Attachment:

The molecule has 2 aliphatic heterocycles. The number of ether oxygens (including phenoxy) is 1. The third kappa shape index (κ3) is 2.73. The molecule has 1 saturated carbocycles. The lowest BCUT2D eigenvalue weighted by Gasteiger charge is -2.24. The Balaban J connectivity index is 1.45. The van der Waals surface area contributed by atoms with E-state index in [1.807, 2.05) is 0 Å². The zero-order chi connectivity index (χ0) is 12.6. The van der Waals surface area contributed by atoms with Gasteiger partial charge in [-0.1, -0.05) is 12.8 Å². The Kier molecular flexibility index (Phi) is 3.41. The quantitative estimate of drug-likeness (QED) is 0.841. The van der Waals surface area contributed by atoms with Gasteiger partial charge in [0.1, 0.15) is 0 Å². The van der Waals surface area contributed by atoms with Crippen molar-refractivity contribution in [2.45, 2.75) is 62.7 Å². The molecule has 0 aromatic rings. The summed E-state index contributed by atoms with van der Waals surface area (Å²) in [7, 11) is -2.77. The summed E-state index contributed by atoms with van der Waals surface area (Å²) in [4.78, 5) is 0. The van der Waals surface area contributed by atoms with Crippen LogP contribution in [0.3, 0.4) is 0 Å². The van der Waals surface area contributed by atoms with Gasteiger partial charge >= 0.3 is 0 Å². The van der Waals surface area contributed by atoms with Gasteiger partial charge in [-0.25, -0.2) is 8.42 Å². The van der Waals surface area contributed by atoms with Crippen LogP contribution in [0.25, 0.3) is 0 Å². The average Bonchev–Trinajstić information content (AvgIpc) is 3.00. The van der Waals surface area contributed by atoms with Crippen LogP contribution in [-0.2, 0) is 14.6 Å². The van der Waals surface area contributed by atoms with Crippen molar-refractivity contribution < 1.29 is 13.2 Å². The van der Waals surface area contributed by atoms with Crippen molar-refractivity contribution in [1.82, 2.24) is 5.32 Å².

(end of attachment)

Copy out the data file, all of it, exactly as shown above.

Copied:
The molecule has 2 aliphatic heterocycles. The number of ether oxygens (including phenoxy) is 1. The third kappa shape index (κ3) is 2.73. The molecule has 1 saturated carbocycles. The lowest BCUT2D eigenvalue weighted by Gasteiger charge is -2.24. The Balaban J connectivity index is 1.45. The van der Waals surface area contributed by atoms with E-state index in [1.807, 2.05) is 0 Å². The zero-order chi connectivity index (χ0) is 12.6. The van der Waals surface area contributed by atoms with Gasteiger partial charge in [-0.1, -0.05) is 12.8 Å². The Kier molecular flexibility index (Phi) is 3.41. The quantitative estimate of drug-likeness (QED) is 0.841. The van der Waals surface area contributed by atoms with Gasteiger partial charge in [0.1, 0.15) is 0 Å². The van der Waals surface area contributed by atoms with Crippen molar-refractivity contribution in [2.45, 2.75) is 62.7 Å². The molecule has 0 aromatic rings. The summed E-state index contributed by atoms with van der Waals surface area (Å²) in [7, 11) is -2.77. The summed E-state index contributed by atoms with van der Waals surface area (Å²) in [4.78, 5) is 0. The van der Waals surface area contributed by atoms with Crippen LogP contribution in [0.3, 0.4) is 0 Å². The van der Waals surface area contributed by atoms with Gasteiger partial charge >= 0.3 is 0 Å². The van der Waals surface area contributed by atoms with Gasteiger partial charge in [-0.25, -0.2) is 8.42 Å². The van der Waals surface area contributed by atoms with Crippen LogP contribution in [0.25, 0.3) is 0 Å². The average Bonchev–Trinajstić information content (AvgIpc) is 3.00. The van der Waals surface area contributed by atoms with Crippen LogP contribution in [-0.2, 0) is 14.6 Å². The van der Waals surface area contributed by atoms with Crippen molar-refractivity contribution < 1.29 is 13.2 Å². The van der Waals surface area contributed by atoms with Crippen molar-refractivity contribution in [1.82, 2.24) is 5.32 Å².